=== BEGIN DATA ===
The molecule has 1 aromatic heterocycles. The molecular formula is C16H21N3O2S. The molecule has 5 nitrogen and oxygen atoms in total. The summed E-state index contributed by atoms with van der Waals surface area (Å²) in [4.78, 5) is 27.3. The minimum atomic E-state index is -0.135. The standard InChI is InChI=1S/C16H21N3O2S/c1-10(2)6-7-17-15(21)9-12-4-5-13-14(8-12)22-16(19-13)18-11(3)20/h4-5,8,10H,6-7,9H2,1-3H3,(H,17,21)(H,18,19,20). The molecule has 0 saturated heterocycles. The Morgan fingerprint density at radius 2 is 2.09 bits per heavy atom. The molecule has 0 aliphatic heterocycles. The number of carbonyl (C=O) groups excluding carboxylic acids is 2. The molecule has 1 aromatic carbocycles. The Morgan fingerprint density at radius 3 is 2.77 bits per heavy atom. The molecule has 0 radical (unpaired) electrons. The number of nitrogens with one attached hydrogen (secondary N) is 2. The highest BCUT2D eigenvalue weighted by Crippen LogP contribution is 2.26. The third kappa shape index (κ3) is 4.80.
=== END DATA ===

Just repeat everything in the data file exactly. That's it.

The molecule has 1 aromatic heterocycles. The molecular formula is C16H21N3O2S. The molecule has 5 nitrogen and oxygen atoms in total. The summed E-state index contributed by atoms with van der Waals surface area (Å²) in [4.78, 5) is 27.3. The minimum atomic E-state index is -0.135. The standard InChI is InChI=1S/C16H21N3O2S/c1-10(2)6-7-17-15(21)9-12-4-5-13-14(8-12)22-16(19-13)18-11(3)20/h4-5,8,10H,6-7,9H2,1-3H3,(H,17,21)(H,18,19,20). The molecule has 0 saturated heterocycles. The Morgan fingerprint density at radius 2 is 2.09 bits per heavy atom. The molecule has 0 aliphatic heterocycles. The number of carbonyl (C=O) groups excluding carboxylic acids is 2. The molecule has 1 aromatic carbocycles. The Morgan fingerprint density at radius 3 is 2.77 bits per heavy atom. The molecule has 0 radical (unpaired) electrons. The number of nitrogens with one attached hydrogen (secondary N) is 2. The highest BCUT2D eigenvalue weighted by Crippen LogP contribution is 2.26. The third kappa shape index (κ3) is 4.80.